There is a dictum in the New York case of Franklin Bank v. Raymond 1 which seems to carry this limitation somewhat too far. The action was on a promissory note and the defendants, by way of set-off, claimed to have paid another note by mistake. It appeared that the defendants had given this last-mentioned note to one Bailey, who had sold it before maturity to the Hoboken Bank but had failed, inadvertantly, to indorse it. The Hoboken Bank had sent the note to the plaintiff for collection and it had been paid by the defendants. Shortly after paying the note the defendants discovered that it had not been indorsed by Bailey to the Hoboken Bank and consequently that a claim which they had against Bailey might have been set off against the note in the hands of the holder. They immediately demanded the return of the money paid to the plaintiff, which refused to refund and credited the Hoboken Bank with the collection. The court properly refused to allow the defendants' claim, for since the failure to indorse the note was inadvertant the defendant was morally bound not to insist upon his set-off against the purchaser and it was therefore not against conscience for the purchaser or its agent to retain the money. But in the course of its opinion, the court said: " The debt paid by the defendants was one that subsisted against them at the time of payment. The fact of which they were ignorant, did not shew that there was no debt existing at the time; it only shewed that they were in a situation which enabled them to set off against the demand they had paid, a demand due to them from Bailey. I do not find any case was payee of a note supposed to be the note of St. Paul's parish. He sold it as such to defendant and was subsequently obliged to pay it as indorser. After payment plaintiff discovered that the note was originally so drawn as to be the personal note of the treasurer of the parish and had been altered so as to appear to be a parish note after its purchase by defendant. Plaintiff then brought this action to recover the money paid to defendant and was allowed to recover, notwithstanding the fact that after its alteration the note was what he supposed it to be when he took it and when he sold it to defendant, and what defendant supposed he was buying. See criticism of this decision, Keener, "Quasi-Contracts," pp. 47-9.). 1 1829, 3 Wend. (N. Y.) 69, 73.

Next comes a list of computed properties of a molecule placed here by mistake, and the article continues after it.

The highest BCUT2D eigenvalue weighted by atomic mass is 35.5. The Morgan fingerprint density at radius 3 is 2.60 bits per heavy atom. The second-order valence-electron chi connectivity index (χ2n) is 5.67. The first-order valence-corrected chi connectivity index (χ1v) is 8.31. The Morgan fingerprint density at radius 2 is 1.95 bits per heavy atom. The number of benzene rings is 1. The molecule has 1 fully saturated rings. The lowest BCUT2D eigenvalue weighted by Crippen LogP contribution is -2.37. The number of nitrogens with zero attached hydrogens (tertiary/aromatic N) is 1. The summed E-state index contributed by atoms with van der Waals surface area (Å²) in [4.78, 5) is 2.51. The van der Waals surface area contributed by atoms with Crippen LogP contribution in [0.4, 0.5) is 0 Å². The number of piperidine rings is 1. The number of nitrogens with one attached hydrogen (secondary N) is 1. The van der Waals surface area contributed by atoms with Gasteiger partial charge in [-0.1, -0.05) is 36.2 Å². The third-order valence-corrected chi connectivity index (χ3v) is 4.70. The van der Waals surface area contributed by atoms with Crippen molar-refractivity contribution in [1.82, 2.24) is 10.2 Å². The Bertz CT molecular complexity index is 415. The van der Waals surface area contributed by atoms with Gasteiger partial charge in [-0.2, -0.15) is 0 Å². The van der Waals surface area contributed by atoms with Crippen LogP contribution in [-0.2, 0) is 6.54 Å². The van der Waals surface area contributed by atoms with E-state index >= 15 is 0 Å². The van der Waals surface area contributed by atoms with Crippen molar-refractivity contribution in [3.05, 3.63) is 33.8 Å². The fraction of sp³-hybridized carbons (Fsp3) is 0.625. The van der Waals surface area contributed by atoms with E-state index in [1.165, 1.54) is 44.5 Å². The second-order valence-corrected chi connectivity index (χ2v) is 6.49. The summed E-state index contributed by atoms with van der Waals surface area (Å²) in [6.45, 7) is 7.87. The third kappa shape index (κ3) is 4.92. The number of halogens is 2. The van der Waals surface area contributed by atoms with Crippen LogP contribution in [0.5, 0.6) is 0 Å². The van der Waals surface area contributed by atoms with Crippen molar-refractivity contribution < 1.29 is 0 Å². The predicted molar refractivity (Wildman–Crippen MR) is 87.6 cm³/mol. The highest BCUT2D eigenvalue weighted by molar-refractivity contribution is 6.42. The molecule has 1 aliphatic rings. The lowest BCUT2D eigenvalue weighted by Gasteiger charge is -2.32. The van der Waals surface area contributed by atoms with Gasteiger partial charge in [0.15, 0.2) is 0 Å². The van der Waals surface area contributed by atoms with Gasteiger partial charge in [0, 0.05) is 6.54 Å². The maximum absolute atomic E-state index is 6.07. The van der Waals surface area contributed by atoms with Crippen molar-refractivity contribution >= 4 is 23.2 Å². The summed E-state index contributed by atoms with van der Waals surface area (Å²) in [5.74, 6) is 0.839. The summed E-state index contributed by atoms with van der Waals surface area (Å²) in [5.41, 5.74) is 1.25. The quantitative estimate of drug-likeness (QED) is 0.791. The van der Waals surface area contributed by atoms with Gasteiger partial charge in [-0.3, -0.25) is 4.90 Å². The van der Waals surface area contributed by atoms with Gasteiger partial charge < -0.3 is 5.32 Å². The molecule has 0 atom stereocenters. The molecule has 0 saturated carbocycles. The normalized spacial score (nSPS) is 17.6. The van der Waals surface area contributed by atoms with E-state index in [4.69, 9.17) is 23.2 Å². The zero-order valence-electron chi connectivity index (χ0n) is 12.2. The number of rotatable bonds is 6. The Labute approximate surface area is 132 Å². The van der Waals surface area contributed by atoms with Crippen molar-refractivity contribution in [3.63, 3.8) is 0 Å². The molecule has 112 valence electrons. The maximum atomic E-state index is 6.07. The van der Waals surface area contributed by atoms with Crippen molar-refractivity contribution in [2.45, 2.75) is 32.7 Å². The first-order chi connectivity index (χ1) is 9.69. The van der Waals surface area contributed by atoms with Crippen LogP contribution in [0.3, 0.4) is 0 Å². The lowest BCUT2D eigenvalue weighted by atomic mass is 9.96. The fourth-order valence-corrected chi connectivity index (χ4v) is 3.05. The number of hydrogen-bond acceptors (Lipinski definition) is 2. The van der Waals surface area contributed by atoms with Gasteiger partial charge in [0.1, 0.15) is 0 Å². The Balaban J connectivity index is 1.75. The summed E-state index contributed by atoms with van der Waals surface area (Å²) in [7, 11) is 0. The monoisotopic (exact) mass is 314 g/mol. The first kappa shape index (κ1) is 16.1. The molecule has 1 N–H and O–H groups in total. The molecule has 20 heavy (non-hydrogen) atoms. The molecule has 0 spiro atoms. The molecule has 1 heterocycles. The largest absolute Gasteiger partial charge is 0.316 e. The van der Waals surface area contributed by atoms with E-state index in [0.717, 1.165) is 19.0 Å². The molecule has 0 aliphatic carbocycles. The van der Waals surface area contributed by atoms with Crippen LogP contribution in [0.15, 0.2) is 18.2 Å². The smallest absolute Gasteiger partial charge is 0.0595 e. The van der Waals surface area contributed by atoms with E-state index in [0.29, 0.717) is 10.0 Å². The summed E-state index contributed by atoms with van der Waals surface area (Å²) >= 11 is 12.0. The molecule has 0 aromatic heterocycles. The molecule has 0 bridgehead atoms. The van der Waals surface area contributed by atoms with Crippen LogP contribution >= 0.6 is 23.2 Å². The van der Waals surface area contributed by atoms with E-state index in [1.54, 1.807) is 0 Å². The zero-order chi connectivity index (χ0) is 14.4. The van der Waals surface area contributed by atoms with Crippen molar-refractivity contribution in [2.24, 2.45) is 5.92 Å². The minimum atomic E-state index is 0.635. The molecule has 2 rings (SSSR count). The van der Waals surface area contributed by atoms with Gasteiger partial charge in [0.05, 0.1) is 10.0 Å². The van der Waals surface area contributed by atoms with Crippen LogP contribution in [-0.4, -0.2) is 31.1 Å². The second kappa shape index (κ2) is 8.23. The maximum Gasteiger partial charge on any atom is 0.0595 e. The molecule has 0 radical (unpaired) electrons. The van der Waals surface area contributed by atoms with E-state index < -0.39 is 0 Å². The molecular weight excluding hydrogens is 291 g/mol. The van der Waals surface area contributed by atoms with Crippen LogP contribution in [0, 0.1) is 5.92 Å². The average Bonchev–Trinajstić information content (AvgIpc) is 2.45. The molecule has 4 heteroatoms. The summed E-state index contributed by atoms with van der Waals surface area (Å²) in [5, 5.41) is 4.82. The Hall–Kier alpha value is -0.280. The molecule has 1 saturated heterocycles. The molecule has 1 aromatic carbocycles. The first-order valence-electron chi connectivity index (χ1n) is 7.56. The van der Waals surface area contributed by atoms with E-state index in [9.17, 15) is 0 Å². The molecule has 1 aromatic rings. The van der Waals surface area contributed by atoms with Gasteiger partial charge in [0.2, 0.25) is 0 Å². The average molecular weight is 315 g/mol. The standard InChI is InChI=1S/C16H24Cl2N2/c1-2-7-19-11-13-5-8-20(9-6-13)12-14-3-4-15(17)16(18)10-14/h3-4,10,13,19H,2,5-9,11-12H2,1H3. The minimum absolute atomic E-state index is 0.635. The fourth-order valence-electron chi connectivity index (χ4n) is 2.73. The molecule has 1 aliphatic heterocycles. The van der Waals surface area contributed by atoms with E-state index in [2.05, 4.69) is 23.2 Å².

Apparently the attention of the court had not been called to the case of Bize v. Dickason,1 in which Lord Mansfield permitted the recovery of money paid to an assignee in bankruptcy by one who had a claim against the bankrupt which might have been set off against the assignee's demand. In the latter case, it is true, the plaintiff's mistake was one of law, and for that reason relief would now, in most jurisdictions, be denied. But Lord Mansfield was clearly right in his conclusion that as between a debtor and his creditor, or one standing in the shoes of his creditor, the former is under no moral obligation to pay more than the balance due after deducting any set-off that he may have, and consequently, if, by mistake, he pays an amount in excess of such balance, its retention by the creditor is against conscience.2